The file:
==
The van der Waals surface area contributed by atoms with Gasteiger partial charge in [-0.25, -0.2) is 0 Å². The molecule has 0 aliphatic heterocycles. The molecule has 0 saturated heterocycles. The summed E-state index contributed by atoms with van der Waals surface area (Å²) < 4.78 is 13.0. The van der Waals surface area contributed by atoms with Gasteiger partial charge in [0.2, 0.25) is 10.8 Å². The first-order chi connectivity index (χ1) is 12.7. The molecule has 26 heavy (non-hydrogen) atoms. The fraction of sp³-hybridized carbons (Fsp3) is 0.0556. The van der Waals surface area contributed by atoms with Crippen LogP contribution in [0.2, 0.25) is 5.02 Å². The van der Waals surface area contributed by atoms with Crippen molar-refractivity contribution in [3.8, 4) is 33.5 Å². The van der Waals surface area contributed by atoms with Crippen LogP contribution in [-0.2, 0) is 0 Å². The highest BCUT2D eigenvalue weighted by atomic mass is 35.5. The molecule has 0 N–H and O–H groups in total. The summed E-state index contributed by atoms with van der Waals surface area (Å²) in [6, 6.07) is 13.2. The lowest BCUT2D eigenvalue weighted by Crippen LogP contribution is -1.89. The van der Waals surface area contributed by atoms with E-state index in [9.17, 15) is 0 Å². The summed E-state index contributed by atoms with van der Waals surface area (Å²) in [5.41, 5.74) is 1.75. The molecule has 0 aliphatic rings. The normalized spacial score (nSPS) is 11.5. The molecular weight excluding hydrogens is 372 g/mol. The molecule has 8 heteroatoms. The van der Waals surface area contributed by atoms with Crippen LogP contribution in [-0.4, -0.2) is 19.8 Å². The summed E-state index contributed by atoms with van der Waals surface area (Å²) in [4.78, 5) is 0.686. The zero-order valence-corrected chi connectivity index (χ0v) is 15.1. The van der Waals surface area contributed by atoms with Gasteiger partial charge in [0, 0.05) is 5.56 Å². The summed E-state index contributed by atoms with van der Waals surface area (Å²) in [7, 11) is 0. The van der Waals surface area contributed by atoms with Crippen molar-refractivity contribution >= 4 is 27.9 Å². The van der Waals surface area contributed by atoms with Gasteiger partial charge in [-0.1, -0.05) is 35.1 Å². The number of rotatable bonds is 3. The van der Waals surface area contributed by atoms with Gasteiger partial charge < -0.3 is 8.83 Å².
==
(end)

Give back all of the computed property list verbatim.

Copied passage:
The van der Waals surface area contributed by atoms with Gasteiger partial charge in [-0.25, -0.2) is 0 Å². The molecule has 0 aliphatic heterocycles. The molecule has 0 saturated heterocycles. The summed E-state index contributed by atoms with van der Waals surface area (Å²) < 4.78 is 13.0. The van der Waals surface area contributed by atoms with Gasteiger partial charge in [0.2, 0.25) is 10.8 Å². The first-order chi connectivity index (χ1) is 12.7. The molecule has 26 heavy (non-hydrogen) atoms. The fraction of sp³-hybridized carbons (Fsp3) is 0.0556. The van der Waals surface area contributed by atoms with Crippen LogP contribution in [0.2, 0.25) is 5.02 Å². The van der Waals surface area contributed by atoms with Crippen molar-refractivity contribution in [3.8, 4) is 33.5 Å². The van der Waals surface area contributed by atoms with Crippen LogP contribution in [-0.2, 0) is 0 Å². The highest BCUT2D eigenvalue weighted by atomic mass is 35.5. The molecule has 0 N–H and O–H groups in total. The summed E-state index contributed by atoms with van der Waals surface area (Å²) in [6, 6.07) is 13.2. The lowest BCUT2D eigenvalue weighted by Crippen LogP contribution is -1.89. The van der Waals surface area contributed by atoms with E-state index in [9.17, 15) is 0 Å². The summed E-state index contributed by atoms with van der Waals surface area (Å²) in [5.41, 5.74) is 1.75. The molecule has 0 aliphatic rings. The normalized spacial score (nSPS) is 11.5. The molecular weight excluding hydrogens is 372 g/mol. The molecule has 8 heteroatoms. The van der Waals surface area contributed by atoms with Crippen LogP contribution in [-0.4, -0.2) is 19.8 Å². The summed E-state index contributed by atoms with van der Waals surface area (Å²) in [4.78, 5) is 0.686. The zero-order valence-corrected chi connectivity index (χ0v) is 15.1. The van der Waals surface area contributed by atoms with Gasteiger partial charge in [0, 0.05) is 5.56 Å². The summed E-state index contributed by atoms with van der Waals surface area (Å²) in [7, 11) is 0. The van der Waals surface area contributed by atoms with Crippen molar-refractivity contribution >= 4 is 27.9 Å². The van der Waals surface area contributed by atoms with Gasteiger partial charge in [-0.1, -0.05) is 35.1 Å². The number of rotatable bonds is 3. The van der Waals surface area contributed by atoms with Gasteiger partial charge < -0.3 is 8.83 Å².